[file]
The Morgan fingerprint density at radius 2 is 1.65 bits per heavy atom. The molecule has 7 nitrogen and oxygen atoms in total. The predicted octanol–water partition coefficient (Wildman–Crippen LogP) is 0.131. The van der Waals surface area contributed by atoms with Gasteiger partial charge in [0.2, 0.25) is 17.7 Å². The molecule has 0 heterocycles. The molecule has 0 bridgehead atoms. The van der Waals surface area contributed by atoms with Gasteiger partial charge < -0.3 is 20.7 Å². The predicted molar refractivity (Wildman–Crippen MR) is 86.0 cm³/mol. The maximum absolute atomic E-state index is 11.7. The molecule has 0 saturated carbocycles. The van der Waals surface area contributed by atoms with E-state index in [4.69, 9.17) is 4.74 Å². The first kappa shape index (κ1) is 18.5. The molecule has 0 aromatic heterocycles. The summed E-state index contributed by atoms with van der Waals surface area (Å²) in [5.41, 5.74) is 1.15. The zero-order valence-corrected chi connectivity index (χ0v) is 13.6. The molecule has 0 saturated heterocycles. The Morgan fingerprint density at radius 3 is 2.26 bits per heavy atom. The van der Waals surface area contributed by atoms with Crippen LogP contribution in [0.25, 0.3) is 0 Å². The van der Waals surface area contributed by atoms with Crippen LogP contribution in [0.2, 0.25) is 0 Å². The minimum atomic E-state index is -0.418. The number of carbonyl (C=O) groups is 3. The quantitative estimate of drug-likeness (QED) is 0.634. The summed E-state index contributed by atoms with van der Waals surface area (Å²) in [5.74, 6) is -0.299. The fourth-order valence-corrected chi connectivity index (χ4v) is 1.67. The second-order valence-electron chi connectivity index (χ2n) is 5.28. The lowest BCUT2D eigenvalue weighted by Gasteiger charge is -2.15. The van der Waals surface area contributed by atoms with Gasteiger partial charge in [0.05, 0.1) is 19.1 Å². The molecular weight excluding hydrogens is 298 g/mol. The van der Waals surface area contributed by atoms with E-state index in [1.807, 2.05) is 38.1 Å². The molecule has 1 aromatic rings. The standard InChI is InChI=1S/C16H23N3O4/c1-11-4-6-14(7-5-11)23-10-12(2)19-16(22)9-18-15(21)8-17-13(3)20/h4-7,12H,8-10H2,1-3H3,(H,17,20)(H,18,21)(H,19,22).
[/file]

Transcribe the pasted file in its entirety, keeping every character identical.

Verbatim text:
The Morgan fingerprint density at radius 2 is 1.65 bits per heavy atom. The molecule has 7 nitrogen and oxygen atoms in total. The predicted octanol–water partition coefficient (Wildman–Crippen LogP) is 0.131. The van der Waals surface area contributed by atoms with Gasteiger partial charge in [0.2, 0.25) is 17.7 Å². The molecule has 0 heterocycles. The molecule has 0 bridgehead atoms. The van der Waals surface area contributed by atoms with Gasteiger partial charge < -0.3 is 20.7 Å². The predicted molar refractivity (Wildman–Crippen MR) is 86.0 cm³/mol. The maximum absolute atomic E-state index is 11.7. The molecule has 0 saturated carbocycles. The van der Waals surface area contributed by atoms with E-state index in [4.69, 9.17) is 4.74 Å². The first kappa shape index (κ1) is 18.5. The molecule has 0 aromatic heterocycles. The summed E-state index contributed by atoms with van der Waals surface area (Å²) in [5.41, 5.74) is 1.15. The zero-order valence-corrected chi connectivity index (χ0v) is 13.6. The molecule has 0 saturated heterocycles. The Morgan fingerprint density at radius 3 is 2.26 bits per heavy atom. The van der Waals surface area contributed by atoms with Crippen LogP contribution in [0.25, 0.3) is 0 Å². The van der Waals surface area contributed by atoms with Crippen LogP contribution in [0.2, 0.25) is 0 Å². The minimum atomic E-state index is -0.418. The number of carbonyl (C=O) groups is 3. The quantitative estimate of drug-likeness (QED) is 0.634. The summed E-state index contributed by atoms with van der Waals surface area (Å²) in [5.74, 6) is -0.299. The fourth-order valence-corrected chi connectivity index (χ4v) is 1.67. The second-order valence-electron chi connectivity index (χ2n) is 5.28. The lowest BCUT2D eigenvalue weighted by Gasteiger charge is -2.15. The van der Waals surface area contributed by atoms with Gasteiger partial charge in [0.05, 0.1) is 19.1 Å². The molecular weight excluding hydrogens is 298 g/mol. The van der Waals surface area contributed by atoms with E-state index in [1.807, 2.05) is 38.1 Å². The molecule has 1 aromatic rings. The standard InChI is InChI=1S/C16H23N3O4/c1-11-4-6-14(7-5-11)23-10-12(2)19-16(22)9-18-15(21)8-17-13(3)20/h4-7,12H,8-10H2,1-3H3,(H,17,20)(H,18,21)(H,19,22).